Day 2’s 12.6 km route with 776 mtrs ascent and 1048 mtrs descent.
Day 2 was a day of plan changes, steep climbs, great views and a very big descent. In fact the descent down Pen yr Ole Wen dominated all the other activities on this day.
The weather was absolutely superb too – an added bonus.
I finished the day thinking that it couldn’t possibly get any better than this, yet the following two days would prove me wrong on this count! 🙂
Anyways, enough of my whittering, I will let a handful of photos from my Facebook journal tell the story of day 2:
This map shows the original route in blue vs the actual route in red. I was never happy with the blue route during planning as I don’t ever like doubling back on myself. It was planned that way because the contours surrounding the Ffynnon Caseg Tarn looked way too steep to be climbable – plus there was no sign of a trail on the map. However, from my vantage point at the Ffynnon Caseg Tarn, it did look climbable so I decided to give it a try. I figured if I couldn’t do it, I would just continue on with the original plan. As it turned out, it was climbable and made for an excellent morning on day 2!
I was wondering what I was going to see on opening the tent that morning – the night time pitch meant I didn’t get a good view of my immediate surroundings.
Home from home! The sleeping bag is out to air, whilst I make preps for breakfast.
The view of Ffynnon Caseg tarn over the Akto tent. I remembered those mountainous peaks from the night before and the way the moonlight crawled its way slowly down them.
The climb up out of the Tarn is now well under way. Here I’m climbing up the ridge line of Yr Ellen. At this stage I had already done the 4 limb climbing bit and was now walking upright.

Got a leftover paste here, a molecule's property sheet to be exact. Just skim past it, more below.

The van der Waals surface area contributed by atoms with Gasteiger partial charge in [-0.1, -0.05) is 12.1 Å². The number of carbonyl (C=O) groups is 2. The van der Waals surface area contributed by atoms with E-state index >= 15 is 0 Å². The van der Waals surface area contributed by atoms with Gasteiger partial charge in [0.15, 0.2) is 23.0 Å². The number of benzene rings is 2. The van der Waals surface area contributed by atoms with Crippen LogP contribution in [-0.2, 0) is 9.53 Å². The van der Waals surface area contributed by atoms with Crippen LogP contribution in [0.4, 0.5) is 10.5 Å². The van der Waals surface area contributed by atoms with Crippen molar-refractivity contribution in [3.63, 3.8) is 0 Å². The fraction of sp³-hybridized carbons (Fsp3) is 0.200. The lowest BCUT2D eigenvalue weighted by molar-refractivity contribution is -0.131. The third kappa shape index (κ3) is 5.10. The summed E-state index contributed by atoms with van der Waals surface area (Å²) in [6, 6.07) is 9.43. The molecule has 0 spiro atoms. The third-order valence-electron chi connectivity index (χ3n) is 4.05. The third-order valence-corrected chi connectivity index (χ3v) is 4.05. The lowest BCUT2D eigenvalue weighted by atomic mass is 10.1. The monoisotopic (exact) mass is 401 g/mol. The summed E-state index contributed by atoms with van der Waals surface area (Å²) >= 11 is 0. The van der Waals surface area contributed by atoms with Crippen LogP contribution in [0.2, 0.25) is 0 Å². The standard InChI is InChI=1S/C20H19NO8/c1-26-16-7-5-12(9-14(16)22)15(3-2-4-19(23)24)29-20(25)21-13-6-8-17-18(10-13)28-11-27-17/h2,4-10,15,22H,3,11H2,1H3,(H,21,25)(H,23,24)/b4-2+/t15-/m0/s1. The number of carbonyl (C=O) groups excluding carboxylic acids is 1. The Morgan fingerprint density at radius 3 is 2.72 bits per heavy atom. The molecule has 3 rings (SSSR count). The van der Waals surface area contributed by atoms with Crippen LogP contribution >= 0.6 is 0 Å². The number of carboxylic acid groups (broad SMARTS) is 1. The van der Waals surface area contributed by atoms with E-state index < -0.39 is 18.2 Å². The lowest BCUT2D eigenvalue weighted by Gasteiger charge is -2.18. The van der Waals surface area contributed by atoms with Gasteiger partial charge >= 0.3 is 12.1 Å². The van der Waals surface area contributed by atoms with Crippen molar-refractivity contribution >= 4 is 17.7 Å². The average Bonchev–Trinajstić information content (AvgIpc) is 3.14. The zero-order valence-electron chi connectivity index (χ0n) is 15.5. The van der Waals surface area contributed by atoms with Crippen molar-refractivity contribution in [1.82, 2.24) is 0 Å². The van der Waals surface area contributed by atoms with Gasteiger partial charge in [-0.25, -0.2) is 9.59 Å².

As I approach the peak, it starts to steepen up again, requiring the use of both hands and feet. I’m a little wary of not slipping on the loose rock under foot as it is a long way down to the tarn!
The view downwards to the tarn – these kind of heights tend to focus my mind a little 🙂 To the right of the tarn I spot what looks like a cave and some kind of stone structure by it…
A zoomed in shot of the now obviously man-made structure. This barricade seems to be erected in front of a cave just off to the right of the photo. I’m wondering who made it and whether they were in the cave or not? Yes – I have an active imagination!
The final climb up to Yr Elen. My map assures me that once up top there should be a fair expanse of flat land to walk on – but the sharpness of the ridge line up ahead is giving me doubts about this!
As I climb up, I take this picture over the ridge that I had climbed toward the Northwest and the sea. The view was just mind blowing!
Once I reach the top, it is indeed relatively flat – so the map was right! If I was a betting man I would not have expected this based on the shape of the sharp ridge line I was negotiating. Here I need to head Eastward along this ridge line up to Carnedd Llewelyn which is currently shrouded in cloud.
The climb up to Carnedd Lewelyn is fairly steep at first involving yet more climbing. But this doesn’t last. Once over this ridge, the ascent is quite shallow.
I take a rest on the way up Carnedd Llewelyn and snack out. This is the view from my rest position toward Yr Elen that I had just climbed from the tarn down below.
The rest of the ascent up Carnedd Llewelyn is actually fairly easy.
I reach the top of Carnedd Llewelyn at 1064 mtrs where I get a stunning view to the South East. I would be climbing this mountain again from a different direction on Day 4.
I now start to make my way South West toward Craig Llugwy. Down below is the Ffynnon Llugwy Reservoir and to the left of that the route I would be taking on Day 4 over Bwlch Eryl Farchog.
A quick self photo whilst on my way South Westward. Weather wise I was very lucky indeed!
Here I’m headed down the narrow ridge line to the South East to get to Craig Llugwy. This part of the walk was very pleasant indeed with great views!
To the East I get a better view of my Day 4 route along Bwlch Eryl Farchog. The ridge-line looks very thin from here and the descent from Pen yr Helgi Du is looking quite steep too! Should make for an interesting Day 4!
The view to the Northwest back toward the coastline.
I have now made it to Craig Llugwy and I’m now preparing to head Westward up to the peak of Carnedd Dafydd at 1044 mtrs which can be seen up ahead.